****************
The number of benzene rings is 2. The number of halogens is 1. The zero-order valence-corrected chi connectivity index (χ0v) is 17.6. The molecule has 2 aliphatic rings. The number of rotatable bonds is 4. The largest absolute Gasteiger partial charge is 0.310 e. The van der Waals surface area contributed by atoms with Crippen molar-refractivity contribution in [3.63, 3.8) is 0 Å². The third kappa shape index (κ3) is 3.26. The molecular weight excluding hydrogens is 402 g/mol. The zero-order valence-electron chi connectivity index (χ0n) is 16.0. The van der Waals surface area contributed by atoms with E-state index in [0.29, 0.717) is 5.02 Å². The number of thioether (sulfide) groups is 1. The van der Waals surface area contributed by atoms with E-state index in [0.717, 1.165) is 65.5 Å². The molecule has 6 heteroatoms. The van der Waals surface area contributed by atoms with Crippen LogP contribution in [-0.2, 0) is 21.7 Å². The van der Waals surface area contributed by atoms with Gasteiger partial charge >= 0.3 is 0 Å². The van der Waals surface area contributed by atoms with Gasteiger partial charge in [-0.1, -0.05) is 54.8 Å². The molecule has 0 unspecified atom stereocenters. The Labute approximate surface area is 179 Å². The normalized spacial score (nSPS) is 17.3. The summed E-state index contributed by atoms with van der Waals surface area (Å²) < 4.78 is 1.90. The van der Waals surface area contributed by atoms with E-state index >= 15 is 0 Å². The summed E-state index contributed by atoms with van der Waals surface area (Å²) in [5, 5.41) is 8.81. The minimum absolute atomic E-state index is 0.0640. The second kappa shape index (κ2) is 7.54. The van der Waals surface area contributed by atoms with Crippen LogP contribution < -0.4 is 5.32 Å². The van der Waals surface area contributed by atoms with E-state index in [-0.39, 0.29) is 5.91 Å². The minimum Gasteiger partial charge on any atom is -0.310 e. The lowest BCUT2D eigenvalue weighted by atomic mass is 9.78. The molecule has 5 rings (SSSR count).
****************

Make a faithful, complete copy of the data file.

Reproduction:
The number of benzene rings is 2. The number of halogens is 1. The zero-order valence-corrected chi connectivity index (χ0v) is 17.6. The molecule has 2 aliphatic rings. The number of rotatable bonds is 4. The largest absolute Gasteiger partial charge is 0.310 e. The van der Waals surface area contributed by atoms with Crippen molar-refractivity contribution in [3.63, 3.8) is 0 Å². The third kappa shape index (κ3) is 3.26. The molecular weight excluding hydrogens is 402 g/mol. The zero-order valence-electron chi connectivity index (χ0n) is 16.0. The van der Waals surface area contributed by atoms with E-state index in [0.29, 0.717) is 5.02 Å². The number of thioether (sulfide) groups is 1. The van der Waals surface area contributed by atoms with E-state index in [0.717, 1.165) is 65.5 Å². The molecule has 6 heteroatoms. The van der Waals surface area contributed by atoms with Crippen LogP contribution in [-0.2, 0) is 21.7 Å². The van der Waals surface area contributed by atoms with Gasteiger partial charge >= 0.3 is 0 Å². The van der Waals surface area contributed by atoms with Gasteiger partial charge in [-0.1, -0.05) is 54.8 Å². The molecule has 0 unspecified atom stereocenters. The Labute approximate surface area is 179 Å². The normalized spacial score (nSPS) is 17.3. The summed E-state index contributed by atoms with van der Waals surface area (Å²) < 4.78 is 1.90. The van der Waals surface area contributed by atoms with E-state index >= 15 is 0 Å². The summed E-state index contributed by atoms with van der Waals surface area (Å²) in [5, 5.41) is 8.81. The minimum absolute atomic E-state index is 0.0640. The second kappa shape index (κ2) is 7.54. The van der Waals surface area contributed by atoms with Crippen LogP contribution < -0.4 is 5.32 Å². The van der Waals surface area contributed by atoms with E-state index in [-0.39, 0.29) is 5.91 Å². The minimum Gasteiger partial charge on any atom is -0.310 e. The lowest BCUT2D eigenvalue weighted by atomic mass is 9.78. The molecule has 5 rings (SSSR count).